On a positive note, there is the ability to update firmware on this unit, but until the end of my testing, no update was available on the manufacturer’s website.
Once up and running, SMSL SD-9 produces well-balanced and focused sound. No part of the spectrum feels emphasized to my ears. The bassline is punchy but quick and well-controlled. The midrange is clear, with present and palpable tones, and crisp leading edges. The highest spectrum is detailed and revealing but never excessive. My favorite female vocals sounded present, tonally correct, and rich with timbre. Norah Jones sounds as sandy as ever, without any sibilance or artificial warmth for that matter. Plucks of the string instruments are energetic and life-like, with bot enough natural richness and zing on the leading edges. I browsed through many music genres and couldn’t really find any fault with this streamer’s presentation. Its sound signature is well balanced, both tonally and dynamically. Soundstage felt decently wide and tall, but the spatial presentation has more of a forward character, so depth is reasonable but nothing to write home about. The layering and separation of the instruments are pretty good though.
Engaging EQ or DSP can make you alter the tonality any way you want, but be aware that you will lose some of the sound fidelity immediately after doing so. So banding tonality to your will comes at a cost of losing some of the transparency and sound liveliness. Some may be fully prepared to do so, but I’m not, especially when there’s nothing wrong with SD-9’s tonality to start with.
Allo DigiOne is a more affordable streamer based on a Raspberry Pi with an audiophile HAT. Backed with a decent linear power supply this one sounds very smooth and relaxed, but it can’t match SD-9 when it comes to sheer resolution. SMSL managed to create a device with a firmer and tidier bassline. Edges of any tone such as plucks of the strings or kick of the drums carry more energy and excitement. DigiOne also rolled off quicker in the highest register, sounding darker and less airy. When you actually count in DigiOne board, Raspberry Pi, and finally a decent low noise power supply, then you realize that SMSL SD-9 is just slightly more expensive but better sounding. So SD-9 is a clear winner here.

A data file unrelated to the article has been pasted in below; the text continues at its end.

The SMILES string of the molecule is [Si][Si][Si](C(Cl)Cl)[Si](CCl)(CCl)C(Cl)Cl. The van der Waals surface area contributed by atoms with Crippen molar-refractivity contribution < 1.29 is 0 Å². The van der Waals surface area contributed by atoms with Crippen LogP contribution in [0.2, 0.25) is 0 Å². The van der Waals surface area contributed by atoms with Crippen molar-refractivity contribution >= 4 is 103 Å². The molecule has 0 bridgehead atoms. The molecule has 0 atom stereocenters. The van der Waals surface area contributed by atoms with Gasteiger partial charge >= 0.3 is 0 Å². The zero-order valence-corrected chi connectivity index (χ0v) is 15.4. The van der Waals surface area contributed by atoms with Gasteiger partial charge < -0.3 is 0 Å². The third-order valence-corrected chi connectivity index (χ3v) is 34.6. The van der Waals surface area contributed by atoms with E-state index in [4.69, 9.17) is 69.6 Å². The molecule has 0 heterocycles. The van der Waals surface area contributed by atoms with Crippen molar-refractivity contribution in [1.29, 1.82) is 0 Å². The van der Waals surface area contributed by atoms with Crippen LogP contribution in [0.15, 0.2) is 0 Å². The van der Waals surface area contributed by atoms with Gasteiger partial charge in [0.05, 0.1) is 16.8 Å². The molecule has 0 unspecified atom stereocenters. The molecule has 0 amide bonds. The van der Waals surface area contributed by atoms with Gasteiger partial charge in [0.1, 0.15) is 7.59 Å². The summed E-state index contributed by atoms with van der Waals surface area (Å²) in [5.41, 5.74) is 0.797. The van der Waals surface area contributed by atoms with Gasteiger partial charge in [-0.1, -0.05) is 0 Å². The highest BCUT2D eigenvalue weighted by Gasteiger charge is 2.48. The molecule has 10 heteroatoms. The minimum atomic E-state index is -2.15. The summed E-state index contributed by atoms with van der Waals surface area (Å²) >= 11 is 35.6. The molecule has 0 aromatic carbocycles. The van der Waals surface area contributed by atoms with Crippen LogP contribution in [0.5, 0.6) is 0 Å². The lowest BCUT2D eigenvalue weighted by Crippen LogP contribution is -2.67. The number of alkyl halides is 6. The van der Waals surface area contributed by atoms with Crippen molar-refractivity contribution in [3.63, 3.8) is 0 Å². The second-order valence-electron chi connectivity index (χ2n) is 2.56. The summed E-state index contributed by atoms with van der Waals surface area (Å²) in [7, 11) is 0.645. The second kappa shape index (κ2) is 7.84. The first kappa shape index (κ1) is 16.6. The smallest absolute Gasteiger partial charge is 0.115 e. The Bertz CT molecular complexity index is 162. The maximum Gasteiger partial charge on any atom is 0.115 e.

Pi2AES is yet another RaspberryPi-based streamer since those are most common at this price point. It’s more expensive than Allo DigiOne and when fully assembled in a functional streamer with a casing and power supply, it costs similar to SD-9. That said, Pi2AES creates an even cleaner sound with better layering and pinpointing of the instruments. Soundstage is somewhat laid back, it starts behind the speakers but goes noticeably deeper too. SD-9 projects the soundstage in a more forward manner, it sounds a bit fuller but also more congested. I would personally give this round to the Pi2AES, but they are close enough that depending on your personal taste, and the rest of the system, you might feel different and prefer SD-9.
SMSL SD-9 is a nicely built streamer that’s filled with features and connectivity. It looks very nice and sounds really good too. If not for some unpolished UI decisions and unable UPnP connectivity, I would give it my highest recommendation. But as things stand at the time of writing, some points have to be deducted on the account of the software side of things. I hope that the manufacturer will provide a firmware update and address these quirks. If and when that happens, I’ll be glad to revise my score to an even higher one.
|SMSL SD-9 – CHARACTERISTICS|
Inputs: USB x2, USB Audio, micro SD, Bluetooth, DLNA, SAMBA(NAS)